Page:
Age is no barrier to exercise

Not ready to retire to a rocking chair yet?

Don’t let age stop you being active. If you are planning to remain strong and physically active as you age, then it’s not too late to start, and there’s no set age you should stop. Thankfully the days of retiring and spending the rest of your days knitting in a rocking chair are long gone.

For most, plans for older age include making the most of the extra time and possibilities for an active life that continues well beyond retirement. Traditionally older adults have been recommended to do light aerobic activity to improve heart health and balance, and to decrease the chance of falls.

While these two components are still regarded as important, there is also a benefit in participating in strength training, using a form of resistance while exercising. This can include exercises with weights, but there are plenty of other options too.

The benefits of regular aerobic exercise are well known in all ages; in more recent years the positive benefits have been shown to extend more and more to older exercisers. Improvements can include increase in muscle strength and endurance, improvement in bone density, improved postural stability, reduced risk of falls, and an increase in flexibility. These benefits can allow an older person to maintain independence, and function more ably in everyday life.

Fortunately, at the same time we are learning the benefits of strength training, and the range of exercise and physical activity options for older adults have increased and become more user friendly. Exercise facilities are reporting more and more older members, and personal trainers are seeing an increasing number of older clients who want to maintain good health with the best advice and support.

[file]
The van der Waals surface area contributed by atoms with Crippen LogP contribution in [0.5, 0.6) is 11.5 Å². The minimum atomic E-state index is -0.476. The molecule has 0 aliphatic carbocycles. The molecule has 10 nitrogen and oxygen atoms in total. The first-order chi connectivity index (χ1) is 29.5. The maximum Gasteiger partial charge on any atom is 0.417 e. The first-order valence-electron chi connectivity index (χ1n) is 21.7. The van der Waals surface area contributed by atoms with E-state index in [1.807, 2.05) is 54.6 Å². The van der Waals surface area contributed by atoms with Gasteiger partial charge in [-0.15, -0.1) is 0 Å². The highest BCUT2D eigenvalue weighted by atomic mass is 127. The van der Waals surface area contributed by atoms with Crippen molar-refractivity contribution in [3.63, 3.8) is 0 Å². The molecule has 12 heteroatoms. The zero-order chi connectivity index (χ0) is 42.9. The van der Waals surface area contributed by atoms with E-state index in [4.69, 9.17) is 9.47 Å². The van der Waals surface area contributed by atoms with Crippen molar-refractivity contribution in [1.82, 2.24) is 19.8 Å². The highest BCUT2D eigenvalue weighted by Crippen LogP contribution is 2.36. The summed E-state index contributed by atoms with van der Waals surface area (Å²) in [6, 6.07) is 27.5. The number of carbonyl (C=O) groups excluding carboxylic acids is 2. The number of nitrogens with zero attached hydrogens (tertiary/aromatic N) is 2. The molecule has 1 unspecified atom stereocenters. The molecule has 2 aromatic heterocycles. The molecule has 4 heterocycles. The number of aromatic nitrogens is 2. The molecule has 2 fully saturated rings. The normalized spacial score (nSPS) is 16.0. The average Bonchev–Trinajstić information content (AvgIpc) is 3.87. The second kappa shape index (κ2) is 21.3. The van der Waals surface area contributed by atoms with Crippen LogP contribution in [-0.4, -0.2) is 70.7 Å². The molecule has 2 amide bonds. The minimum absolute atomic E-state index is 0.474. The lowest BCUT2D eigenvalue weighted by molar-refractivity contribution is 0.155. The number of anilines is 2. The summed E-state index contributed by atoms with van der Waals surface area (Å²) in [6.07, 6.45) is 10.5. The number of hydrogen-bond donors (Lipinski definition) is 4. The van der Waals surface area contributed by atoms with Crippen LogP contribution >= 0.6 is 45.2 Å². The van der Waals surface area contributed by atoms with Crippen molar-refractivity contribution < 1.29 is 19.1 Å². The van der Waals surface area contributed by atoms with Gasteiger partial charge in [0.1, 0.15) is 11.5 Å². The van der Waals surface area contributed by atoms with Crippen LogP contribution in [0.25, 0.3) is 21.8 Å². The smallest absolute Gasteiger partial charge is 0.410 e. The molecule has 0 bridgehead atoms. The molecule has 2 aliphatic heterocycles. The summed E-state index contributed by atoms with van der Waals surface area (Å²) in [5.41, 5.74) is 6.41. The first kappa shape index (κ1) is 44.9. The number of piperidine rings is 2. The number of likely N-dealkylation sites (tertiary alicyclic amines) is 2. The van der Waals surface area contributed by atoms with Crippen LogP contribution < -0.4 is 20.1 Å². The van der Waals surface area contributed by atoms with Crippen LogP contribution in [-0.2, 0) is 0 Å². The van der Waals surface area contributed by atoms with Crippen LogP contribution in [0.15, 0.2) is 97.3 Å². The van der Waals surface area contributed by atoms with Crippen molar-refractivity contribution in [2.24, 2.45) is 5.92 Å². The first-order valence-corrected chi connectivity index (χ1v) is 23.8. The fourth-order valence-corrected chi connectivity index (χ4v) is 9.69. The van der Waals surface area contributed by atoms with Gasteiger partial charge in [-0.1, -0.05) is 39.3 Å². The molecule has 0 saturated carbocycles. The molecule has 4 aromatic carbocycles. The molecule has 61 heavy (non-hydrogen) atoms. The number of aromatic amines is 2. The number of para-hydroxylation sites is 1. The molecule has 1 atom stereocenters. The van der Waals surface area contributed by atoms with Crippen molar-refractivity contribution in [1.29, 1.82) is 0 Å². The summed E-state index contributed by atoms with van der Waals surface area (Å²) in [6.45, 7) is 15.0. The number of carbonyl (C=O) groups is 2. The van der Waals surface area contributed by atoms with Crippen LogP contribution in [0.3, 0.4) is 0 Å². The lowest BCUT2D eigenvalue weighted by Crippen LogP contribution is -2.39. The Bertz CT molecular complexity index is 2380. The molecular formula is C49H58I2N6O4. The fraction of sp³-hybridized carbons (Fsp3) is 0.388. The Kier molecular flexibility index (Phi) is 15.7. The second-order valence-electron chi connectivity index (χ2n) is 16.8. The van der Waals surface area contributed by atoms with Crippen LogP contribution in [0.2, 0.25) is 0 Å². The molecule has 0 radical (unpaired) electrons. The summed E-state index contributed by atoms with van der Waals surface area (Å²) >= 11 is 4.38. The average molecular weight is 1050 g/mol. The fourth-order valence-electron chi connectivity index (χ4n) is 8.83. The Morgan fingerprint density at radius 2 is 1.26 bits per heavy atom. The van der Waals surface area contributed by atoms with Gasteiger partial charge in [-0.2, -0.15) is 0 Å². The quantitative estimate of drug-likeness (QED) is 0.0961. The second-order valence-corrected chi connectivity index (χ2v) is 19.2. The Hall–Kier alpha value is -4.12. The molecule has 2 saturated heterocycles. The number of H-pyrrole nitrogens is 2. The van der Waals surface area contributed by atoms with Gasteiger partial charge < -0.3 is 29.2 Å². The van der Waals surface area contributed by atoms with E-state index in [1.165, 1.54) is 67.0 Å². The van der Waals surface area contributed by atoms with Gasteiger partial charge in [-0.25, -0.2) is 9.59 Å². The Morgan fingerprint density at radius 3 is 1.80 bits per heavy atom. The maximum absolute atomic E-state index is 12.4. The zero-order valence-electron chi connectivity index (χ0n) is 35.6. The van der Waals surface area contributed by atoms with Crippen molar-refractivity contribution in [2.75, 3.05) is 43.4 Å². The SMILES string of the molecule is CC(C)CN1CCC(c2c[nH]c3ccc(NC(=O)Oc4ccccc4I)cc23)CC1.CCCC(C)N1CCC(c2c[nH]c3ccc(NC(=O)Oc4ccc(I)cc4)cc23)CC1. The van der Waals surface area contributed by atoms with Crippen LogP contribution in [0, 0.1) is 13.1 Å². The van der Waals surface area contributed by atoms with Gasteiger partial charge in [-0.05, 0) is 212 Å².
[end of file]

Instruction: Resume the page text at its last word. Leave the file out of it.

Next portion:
Many exercise facilities offer services and classes for a range of ages, abilities and fitness/exercise levels with the added advantage of a social environment with like minded people. The benefits of strength training are not just proven for those who remain active and injury free.

There is increasing understanding that exercise, including strength training can benefit a range of specific health conditions that are prevalent in older adults such as arthritis, and Parkinson’s disease. There are limitations for some of the more sedentary older population, and those with issues that make some exercises higher risk, but for adults with a level of mobility (and medical approval) the benefits far outweigh the risks.

As we continue to live longer and remain more active, the need for exercise to improve health and activity becomes more important, with people, quite rightly, not willing to give up the freedom that goes along with an active life. The current NZ Ministry of Health guidelines on physical activity recommend 30 minutes of moderate physical activity on 5 days or more per week.

They also suggest to try to add 3 sessions of flexibility and balance activities, and 2 sessions of muscle-strengthening activities per week (some of this can be combined, eg, hill walking may count towards aerobic and muscle-strengthening).

If this seems like a daunting amount or you are not sure what sort of exercise is right for you, then it’s worth investing in some advice from a qualified and experienced exercise professional. REPs Registered Exercise Professionals like us can help you with advice and to get started. It’s been said that we are only as old as we feel; keep active and participating in exercise and physical activity and you may just find you don’t feel old at all.


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